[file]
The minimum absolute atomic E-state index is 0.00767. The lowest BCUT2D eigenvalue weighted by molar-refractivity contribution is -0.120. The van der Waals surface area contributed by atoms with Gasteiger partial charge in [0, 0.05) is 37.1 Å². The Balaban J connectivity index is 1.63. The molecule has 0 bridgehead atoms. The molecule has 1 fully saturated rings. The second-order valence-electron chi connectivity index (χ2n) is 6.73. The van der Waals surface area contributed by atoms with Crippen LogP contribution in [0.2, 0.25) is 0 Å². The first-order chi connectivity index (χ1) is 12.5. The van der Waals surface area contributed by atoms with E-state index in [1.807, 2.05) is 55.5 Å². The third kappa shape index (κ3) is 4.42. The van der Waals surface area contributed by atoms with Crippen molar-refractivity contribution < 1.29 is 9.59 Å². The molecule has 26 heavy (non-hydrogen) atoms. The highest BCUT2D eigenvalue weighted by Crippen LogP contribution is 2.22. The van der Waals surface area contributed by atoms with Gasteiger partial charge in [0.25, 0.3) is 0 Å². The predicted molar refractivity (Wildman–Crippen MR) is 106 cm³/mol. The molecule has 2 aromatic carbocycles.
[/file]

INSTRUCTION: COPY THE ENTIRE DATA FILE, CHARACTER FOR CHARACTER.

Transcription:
The minimum absolute atomic E-state index is 0.00767. The lowest BCUT2D eigenvalue weighted by molar-refractivity contribution is -0.120. The van der Waals surface area contributed by atoms with Gasteiger partial charge in [0, 0.05) is 37.1 Å². The Balaban J connectivity index is 1.63. The molecule has 0 bridgehead atoms. The molecule has 1 fully saturated rings. The second-order valence-electron chi connectivity index (χ2n) is 6.73. The van der Waals surface area contributed by atoms with Crippen LogP contribution in [0.2, 0.25) is 0 Å². The first-order chi connectivity index (χ1) is 12.5. The van der Waals surface area contributed by atoms with E-state index in [1.807, 2.05) is 55.5 Å². The third kappa shape index (κ3) is 4.42. The van der Waals surface area contributed by atoms with Crippen molar-refractivity contribution < 1.29 is 9.59 Å². The molecule has 26 heavy (non-hydrogen) atoms. The highest BCUT2D eigenvalue weighted by Crippen LogP contribution is 2.22. The van der Waals surface area contributed by atoms with Gasteiger partial charge in [0.25, 0.3) is 0 Å². The predicted molar refractivity (Wildman–Crippen MR) is 106 cm³/mol. The molecule has 2 aromatic carbocycles.